After the election, some of these latent strains in the tactical world became more overt. Texas-based tactical trainer and special operations veteran Paul Howe, who teaches both law enforcemen­t and civilians (as well as other tactical instructor­s), announced a special Patriot Tactical Training course, which would “cover actions that may be needed during these dangerous times.” He declared in his newsletter that Biden’s election was illegitima­te. “This means Use of Force rules are out and it will be up to individual­s and groups to determine what is ‘Reasonable,’” he wrote. “Serious times require serious Americans.”

On Sunday afternoon, the final day of my Green Eye Tactical course, Dorenbush announced he’d be testing our skills with an improvisat­ory exercise. The scenario: A bunch of meth heads had kidnapped his son. We had to track them through the field, moving as a unit, then enter a wooded area and react to what we found there. He appointed me team leader over my objections (which were, essentiall­y, that I didn’t really know what I was doing).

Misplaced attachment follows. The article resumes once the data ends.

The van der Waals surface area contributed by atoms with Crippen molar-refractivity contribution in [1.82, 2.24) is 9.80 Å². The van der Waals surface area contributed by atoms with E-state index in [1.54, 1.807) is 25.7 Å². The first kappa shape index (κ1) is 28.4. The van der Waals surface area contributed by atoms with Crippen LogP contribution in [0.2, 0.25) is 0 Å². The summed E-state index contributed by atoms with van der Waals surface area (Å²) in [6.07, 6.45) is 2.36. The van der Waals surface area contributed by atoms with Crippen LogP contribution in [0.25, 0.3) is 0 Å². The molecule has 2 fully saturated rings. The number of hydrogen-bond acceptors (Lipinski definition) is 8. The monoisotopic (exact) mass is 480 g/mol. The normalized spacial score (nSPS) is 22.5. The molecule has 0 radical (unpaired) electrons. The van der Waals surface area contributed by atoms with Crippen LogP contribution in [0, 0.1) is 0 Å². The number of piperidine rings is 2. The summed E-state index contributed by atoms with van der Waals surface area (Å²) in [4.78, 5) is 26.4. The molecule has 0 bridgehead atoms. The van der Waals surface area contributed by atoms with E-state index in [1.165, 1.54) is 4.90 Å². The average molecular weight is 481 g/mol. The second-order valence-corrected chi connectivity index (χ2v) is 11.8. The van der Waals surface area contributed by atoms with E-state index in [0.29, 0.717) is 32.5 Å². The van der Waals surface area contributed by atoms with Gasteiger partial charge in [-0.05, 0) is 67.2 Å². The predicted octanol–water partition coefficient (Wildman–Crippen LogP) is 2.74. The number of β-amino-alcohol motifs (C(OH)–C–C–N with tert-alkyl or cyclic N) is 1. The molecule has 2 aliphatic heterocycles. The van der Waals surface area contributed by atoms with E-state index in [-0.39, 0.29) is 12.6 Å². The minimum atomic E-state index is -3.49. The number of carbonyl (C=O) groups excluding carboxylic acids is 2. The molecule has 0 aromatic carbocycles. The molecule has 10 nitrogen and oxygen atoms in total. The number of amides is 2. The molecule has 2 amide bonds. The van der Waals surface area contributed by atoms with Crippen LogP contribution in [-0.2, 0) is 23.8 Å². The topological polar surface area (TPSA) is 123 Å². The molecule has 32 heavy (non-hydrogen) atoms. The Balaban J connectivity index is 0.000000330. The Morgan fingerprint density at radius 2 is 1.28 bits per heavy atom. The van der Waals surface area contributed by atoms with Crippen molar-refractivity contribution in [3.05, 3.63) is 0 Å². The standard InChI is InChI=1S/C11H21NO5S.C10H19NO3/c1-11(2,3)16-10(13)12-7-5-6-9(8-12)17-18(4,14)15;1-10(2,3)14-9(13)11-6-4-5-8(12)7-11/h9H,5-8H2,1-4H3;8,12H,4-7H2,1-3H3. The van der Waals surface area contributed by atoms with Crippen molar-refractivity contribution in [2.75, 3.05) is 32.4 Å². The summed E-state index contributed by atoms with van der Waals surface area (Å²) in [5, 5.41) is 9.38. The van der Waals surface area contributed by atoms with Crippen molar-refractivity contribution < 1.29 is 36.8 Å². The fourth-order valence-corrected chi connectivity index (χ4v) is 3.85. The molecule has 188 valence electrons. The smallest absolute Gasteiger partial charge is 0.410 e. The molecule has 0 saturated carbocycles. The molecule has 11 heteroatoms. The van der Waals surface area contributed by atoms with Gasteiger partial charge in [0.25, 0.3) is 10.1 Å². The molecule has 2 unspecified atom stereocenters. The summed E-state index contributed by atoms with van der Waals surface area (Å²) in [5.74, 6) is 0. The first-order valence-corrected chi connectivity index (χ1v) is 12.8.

I used what I remembered of the hand signals Dorenbush had taught us to move the group into a wedge formation as we advanced silently toward the trees, our rifles held at the ready. At the far end of the field, we entered the woods, descending into a gully clogged with downed branches. Ahead of us I could see parts of photo-realistic targets peeking through the trees. Nate gave me an encouragin­g look, and I shouted the command to begin engagement. Within seconds, the situation felt like it had spiraled out of control; I got overwhelme­d and forgot to give commands, and the other guys started bounding forward and shooting on their own. The woods filled with gunfire and shouting, the percussive sound of bullets meeting targets. The shots seemed to be coming from everywhere around me. I understood that Dorenbush was keeping tabs on us so we wouldn’t accidental­ly wound one another, but my body didn’t believe it. I huddled behind a tree stump, too frightened to move, and felt the sharp taste of panic on my tongue.